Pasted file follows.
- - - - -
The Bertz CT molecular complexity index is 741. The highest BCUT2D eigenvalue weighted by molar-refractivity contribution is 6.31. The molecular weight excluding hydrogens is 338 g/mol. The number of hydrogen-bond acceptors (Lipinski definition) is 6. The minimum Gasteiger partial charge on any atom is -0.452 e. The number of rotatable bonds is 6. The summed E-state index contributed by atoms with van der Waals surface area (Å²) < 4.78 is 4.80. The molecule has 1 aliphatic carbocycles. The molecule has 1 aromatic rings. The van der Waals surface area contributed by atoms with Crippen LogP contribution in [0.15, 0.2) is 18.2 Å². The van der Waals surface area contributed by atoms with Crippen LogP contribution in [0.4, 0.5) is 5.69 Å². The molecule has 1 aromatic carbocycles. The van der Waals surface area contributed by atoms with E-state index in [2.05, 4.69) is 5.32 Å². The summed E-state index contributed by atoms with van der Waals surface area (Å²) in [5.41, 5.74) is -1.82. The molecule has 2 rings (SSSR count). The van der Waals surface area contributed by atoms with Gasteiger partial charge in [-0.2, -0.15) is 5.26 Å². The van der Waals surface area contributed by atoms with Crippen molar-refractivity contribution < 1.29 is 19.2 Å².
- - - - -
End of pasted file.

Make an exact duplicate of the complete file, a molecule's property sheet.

The Bertz CT molecular complexity index is 741. The highest BCUT2D eigenvalue weighted by molar-refractivity contribution is 6.31. The molecular weight excluding hydrogens is 338 g/mol. The number of hydrogen-bond acceptors (Lipinski definition) is 6. The minimum Gasteiger partial charge on any atom is -0.452 e. The number of rotatable bonds is 6. The summed E-state index contributed by atoms with van der Waals surface area (Å²) < 4.78 is 4.80. The molecule has 1 aliphatic carbocycles. The molecule has 1 aromatic rings. The van der Waals surface area contributed by atoms with Crippen LogP contribution in [0.15, 0.2) is 18.2 Å². The van der Waals surface area contributed by atoms with Crippen LogP contribution in [0.4, 0.5) is 5.69 Å². The molecule has 1 aromatic carbocycles. The van der Waals surface area contributed by atoms with E-state index in [2.05, 4.69) is 5.32 Å². The summed E-state index contributed by atoms with van der Waals surface area (Å²) in [5.41, 5.74) is -1.82. The molecule has 2 rings (SSSR count). The van der Waals surface area contributed by atoms with Gasteiger partial charge in [-0.2, -0.15) is 5.26 Å². The van der Waals surface area contributed by atoms with Crippen molar-refractivity contribution < 1.29 is 19.2 Å².